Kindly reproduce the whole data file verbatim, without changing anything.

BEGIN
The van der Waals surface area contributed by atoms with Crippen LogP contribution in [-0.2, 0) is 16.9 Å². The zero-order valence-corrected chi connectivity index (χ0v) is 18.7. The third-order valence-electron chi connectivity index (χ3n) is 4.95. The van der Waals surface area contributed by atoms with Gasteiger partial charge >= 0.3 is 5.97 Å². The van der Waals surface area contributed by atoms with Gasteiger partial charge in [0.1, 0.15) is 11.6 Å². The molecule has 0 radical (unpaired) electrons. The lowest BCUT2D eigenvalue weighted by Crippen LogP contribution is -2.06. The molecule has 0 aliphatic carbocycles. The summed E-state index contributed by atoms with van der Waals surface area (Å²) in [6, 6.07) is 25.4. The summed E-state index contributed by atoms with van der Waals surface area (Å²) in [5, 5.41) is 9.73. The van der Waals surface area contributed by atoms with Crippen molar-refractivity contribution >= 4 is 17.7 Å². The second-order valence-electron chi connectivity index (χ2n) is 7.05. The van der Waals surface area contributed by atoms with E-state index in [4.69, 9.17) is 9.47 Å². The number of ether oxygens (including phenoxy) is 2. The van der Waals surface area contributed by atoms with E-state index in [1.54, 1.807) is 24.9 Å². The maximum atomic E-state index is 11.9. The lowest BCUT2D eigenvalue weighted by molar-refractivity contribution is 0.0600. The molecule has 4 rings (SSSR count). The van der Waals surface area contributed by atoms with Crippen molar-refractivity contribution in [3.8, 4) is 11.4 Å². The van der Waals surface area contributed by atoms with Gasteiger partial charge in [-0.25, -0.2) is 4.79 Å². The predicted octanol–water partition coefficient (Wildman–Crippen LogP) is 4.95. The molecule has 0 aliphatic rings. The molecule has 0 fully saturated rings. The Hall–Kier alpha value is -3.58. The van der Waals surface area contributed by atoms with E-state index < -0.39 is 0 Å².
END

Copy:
The van der Waals surface area contributed by atoms with Crippen LogP contribution in [-0.2, 0) is 16.9 Å². The zero-order valence-corrected chi connectivity index (χ0v) is 18.7. The third-order valence-electron chi connectivity index (χ3n) is 4.95. The van der Waals surface area contributed by atoms with Gasteiger partial charge >= 0.3 is 5.97 Å². The van der Waals surface area contributed by atoms with Gasteiger partial charge in [0.1, 0.15) is 11.6 Å². The molecule has 0 radical (unpaired) electrons. The lowest BCUT2D eigenvalue weighted by Crippen LogP contribution is -2.06. The molecule has 0 aliphatic carbocycles. The summed E-state index contributed by atoms with van der Waals surface area (Å²) in [6, 6.07) is 25.4. The summed E-state index contributed by atoms with van der Waals surface area (Å²) in [5, 5.41) is 9.73. The van der Waals surface area contributed by atoms with Crippen molar-refractivity contribution >= 4 is 17.7 Å². The second-order valence-electron chi connectivity index (χ2n) is 7.05. The van der Waals surface area contributed by atoms with E-state index in [4.69, 9.17) is 9.47 Å². The number of ether oxygens (including phenoxy) is 2. The van der Waals surface area contributed by atoms with E-state index in [1.54, 1.807) is 24.9 Å². The maximum atomic E-state index is 11.9. The lowest BCUT2D eigenvalue weighted by molar-refractivity contribution is 0.0600. The molecule has 4 rings (SSSR count). The van der Waals surface area contributed by atoms with Crippen molar-refractivity contribution in [3.8, 4) is 11.4 Å². The van der Waals surface area contributed by atoms with Gasteiger partial charge in [-0.25, -0.2) is 4.79 Å². The predicted octanol–water partition coefficient (Wildman–Crippen LogP) is 4.95. The molecule has 0 aliphatic rings. The molecule has 0 fully saturated rings. The Hall–Kier alpha value is -3.58. The van der Waals surface area contributed by atoms with E-state index < -0.39 is 0 Å².